Proper planning and budgeting are necessary steps to prevent pitfalls when building your own house.
Beyond the functional value of owning a home, the experience you’ll receive by building it yourself can be immensely satisfying.
Photo by Fotolia/Romolo Tavani
Hut-Topia: How to Create Sustainable Small Homes and Homesteads by Christopher James Marshall, 2015, is a holistic DIY guide designed to help you along the path to creating a sustainable homestead and affordable dwelling. It provides perspectives on the history of small houses, building and zoning codes, as well as on being a landowner, how rural living is different than urban, examples of off-grid dwellings, and much more.
You can purchase this book from the MOTHER EARTH NEWS store: Hut-Topia: How to Create Sustainable Small Homes and Homesteads.
Building your home may take one or more years to complete. Considering the scope of an owner-built home project, it’s important to spend enough effort on the design phase in order for the building phase to go well. Begin sketching a livable space, and then as you consider the choices in building architecture and on-site power, roll the energy plan and the house plan into one integrated plan.
Budget is a one-word question for two things: how much time and money do you have? You won’t know exactly how much time and money your home will require, but you can estimate based on quotes, or you can work the other way—fix the budget and then design a home that fits the budget. Either way, it’s an educated guess. The smartest guessers know how much they under or over estimate and compensate accordingly.
Even though owner-built small homes are low cost, the nest egg you need will be one of the largest budgets in your lifetime. Forget about a loan or mortgage, especially if your estimating skills are weak, because you could find yourself with an unfinished home and have to pay back the borrowed funds before you can live in it. Another pitfall, when using only savings, and if your estimate is off, you could end up with an unfinished home and you’re broke. Generally it would behoove you to add more time and money to the budget. Even bank loans for new construction require you to budget at least 20% more for the unexpected.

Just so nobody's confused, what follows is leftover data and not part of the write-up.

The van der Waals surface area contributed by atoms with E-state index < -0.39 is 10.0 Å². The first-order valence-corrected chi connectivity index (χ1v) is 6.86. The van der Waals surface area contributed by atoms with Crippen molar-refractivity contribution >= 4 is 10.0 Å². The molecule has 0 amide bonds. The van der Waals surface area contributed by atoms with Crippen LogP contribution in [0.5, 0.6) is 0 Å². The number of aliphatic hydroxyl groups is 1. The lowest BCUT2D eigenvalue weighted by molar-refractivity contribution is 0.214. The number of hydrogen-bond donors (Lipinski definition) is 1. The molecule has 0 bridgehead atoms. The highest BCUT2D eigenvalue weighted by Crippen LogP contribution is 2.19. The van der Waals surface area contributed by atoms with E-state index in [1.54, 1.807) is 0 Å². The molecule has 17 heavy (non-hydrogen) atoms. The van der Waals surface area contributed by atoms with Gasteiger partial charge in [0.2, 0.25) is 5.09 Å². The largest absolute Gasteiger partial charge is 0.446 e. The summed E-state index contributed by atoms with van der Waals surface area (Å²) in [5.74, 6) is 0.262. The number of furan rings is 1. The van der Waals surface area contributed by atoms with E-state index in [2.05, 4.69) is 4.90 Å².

One twist about budget, if you find yourself with time on your hands, then time is an asset you can leverage to build sooner provided you have the money to make the budget work. On the other hand, if you suddenly come into money, but had no time, it might be worthwhile to take the time off of your other activities to build your home sooner. One last option is to bring in income and build your home at the same time, which is extremely difficult and would require extending the completion date of your home.
According to wise old Thomas Jefferson, “He who knows best knows how little he knows.” Admit you don’t know what you’re doing if you’ve never done it before and have enough confidence to learn. The advantage of a humble attitude will force you to stop and think it through and find out how to do it correctly. Don’t be stuck in stereotypes, ‘only men use tools’, or that ‘you are too old’ or that it’s ‘too hard’.
Build what the neighbors have built if you don’t know where to start. The neighbors have already worked through many building issues and the answers are built into their homes. Your home could be at least as workable as theirs and you have half the thinking already done for you.
Your skills will improve as the home progresses and you may find it turns out better than you imagined. The notches on my home’s log foundation are embarrassingly crude on the lower course compared to the notches farther up—lesson learned that it may be wise to practice how to do it on a piece of scrap material.